The Complete Plays - Aristophanes, Paul Roche What I appreciated most about this version of Aristophanes was the effort gone into the translation by Paul Roche. The Introduction briefly lays out Roche's difficulties in maintaining the subtilties from a polysyllabic language into one seldomly so. His attempt to faithfully translate the Greek results in a deliberate recreation of the assonance, consonance, alliteration and rhyme found in the original text. Roche's numerous footnotes help assure the reader that the spirit and content of the translation is faithful despite his use of modern colloquialisms (plus, I'm just a sucker for foonotes). For example, one of my favorite exchanges of this ancient Greek text...


Cario, servant of Chremylus, confronting Plutus (the god of wealth) who is wandering blind and disguised:

CARIO: Look here,
are you going to let us know who you are
or must I use a little artificial stimulus?
Be quick about it,

PLUTUS: Go fuck yourself!

CARIO: [to CHREMYLUS:]: Did you gather who he said he is?

CHREMYLUS: He said it to you, not me,
and the way you approached him was rather rude and extremely

[sidling up to PLUTUS all smiles:]

Good sir,
if straightforwardness and manners matter to you,
please tell us who you are.

PLUTUS: Fuck yourself-- you, too!

A taste of Aristophanes comedic sensibilities, and a rather tame one at that. There's plenty of phallus pulling, ass jokes and other good-time crassness that even Andrew Dice Clay would consider good source material.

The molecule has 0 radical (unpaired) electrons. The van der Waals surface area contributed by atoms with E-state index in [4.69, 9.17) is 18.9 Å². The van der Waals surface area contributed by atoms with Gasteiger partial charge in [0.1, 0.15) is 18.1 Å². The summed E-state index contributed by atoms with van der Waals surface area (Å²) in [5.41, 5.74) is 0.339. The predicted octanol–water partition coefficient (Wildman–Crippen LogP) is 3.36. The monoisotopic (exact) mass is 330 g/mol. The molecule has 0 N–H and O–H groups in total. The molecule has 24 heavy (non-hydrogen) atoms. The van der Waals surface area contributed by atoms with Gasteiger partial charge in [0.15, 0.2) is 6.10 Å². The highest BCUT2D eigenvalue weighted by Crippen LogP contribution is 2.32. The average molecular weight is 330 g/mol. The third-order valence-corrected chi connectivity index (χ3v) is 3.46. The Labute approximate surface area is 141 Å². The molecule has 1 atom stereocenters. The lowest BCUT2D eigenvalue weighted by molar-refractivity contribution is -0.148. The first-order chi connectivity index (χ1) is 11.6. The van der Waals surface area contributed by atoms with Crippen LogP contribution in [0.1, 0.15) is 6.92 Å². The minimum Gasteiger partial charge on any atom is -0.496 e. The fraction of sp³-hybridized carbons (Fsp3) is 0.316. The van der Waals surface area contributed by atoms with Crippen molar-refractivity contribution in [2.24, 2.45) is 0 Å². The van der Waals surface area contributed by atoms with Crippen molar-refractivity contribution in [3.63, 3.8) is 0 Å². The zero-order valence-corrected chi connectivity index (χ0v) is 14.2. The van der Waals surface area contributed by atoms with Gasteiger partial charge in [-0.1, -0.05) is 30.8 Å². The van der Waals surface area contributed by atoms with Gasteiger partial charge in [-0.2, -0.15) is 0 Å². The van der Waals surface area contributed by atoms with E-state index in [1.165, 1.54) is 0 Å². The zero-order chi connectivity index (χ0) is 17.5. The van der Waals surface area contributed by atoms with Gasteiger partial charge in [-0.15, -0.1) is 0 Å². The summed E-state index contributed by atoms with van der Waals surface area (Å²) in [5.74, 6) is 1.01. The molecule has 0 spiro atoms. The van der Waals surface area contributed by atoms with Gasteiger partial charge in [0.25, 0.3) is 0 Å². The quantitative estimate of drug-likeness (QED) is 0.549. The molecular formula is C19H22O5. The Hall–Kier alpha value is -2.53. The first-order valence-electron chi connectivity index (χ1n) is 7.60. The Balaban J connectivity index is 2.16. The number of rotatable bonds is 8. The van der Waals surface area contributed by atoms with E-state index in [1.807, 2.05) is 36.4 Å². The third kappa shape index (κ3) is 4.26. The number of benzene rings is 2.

I never knew that 5th century Greece was such a bawdy place.

Other thoughts-

Ecclesiazusae (A Parliament of Women) a play about a communistic utopia that so acutley mirrors and parodies Plato's Republic that it calls into question the chronology of the ideas. The fact that the Republic would have to been published approximately 20 years after Aristophanes' play raises a chicken-or-the-egg situation. Did Plato build his philosophical ideas off of Aristophanes' comedy or were the issues such a common source of debate in 392 B.C. that both were responding to the current Athenian intellectual climate? An interesting question raised in the Oates & O'Neill edition and one to remember as I meander to Plato on the Great Books list.

Useful prayer before court...


O Lord Apollo, King, who's next my very door,
Deign to accept this novel ritual, King, for my father.
Cleanse the harshness and the hardness of his temper.
Sweeten his heart with the sweetness of a little honey
To deal with others more
Gently in everything,
And favor the accused rather than the accuser;
And let a tear drop for a pleader,
And abandon his bad temper
And draw the sting
Frin his anger.

*Note to self: get Athenian court waterclock as mentioned in The Wasps

In Lysistrata, is Aristophanes attempting to distance himself from Euripides' perceived misogyny (as mocked in his other plays) or is he simply laying the foundation to present Mnesilochus' mocking in Women at Thesmophoria Festival which was performed later in the same year 411 B.C?

If only Hitchcock could've done a version of Aristophanes' Birds.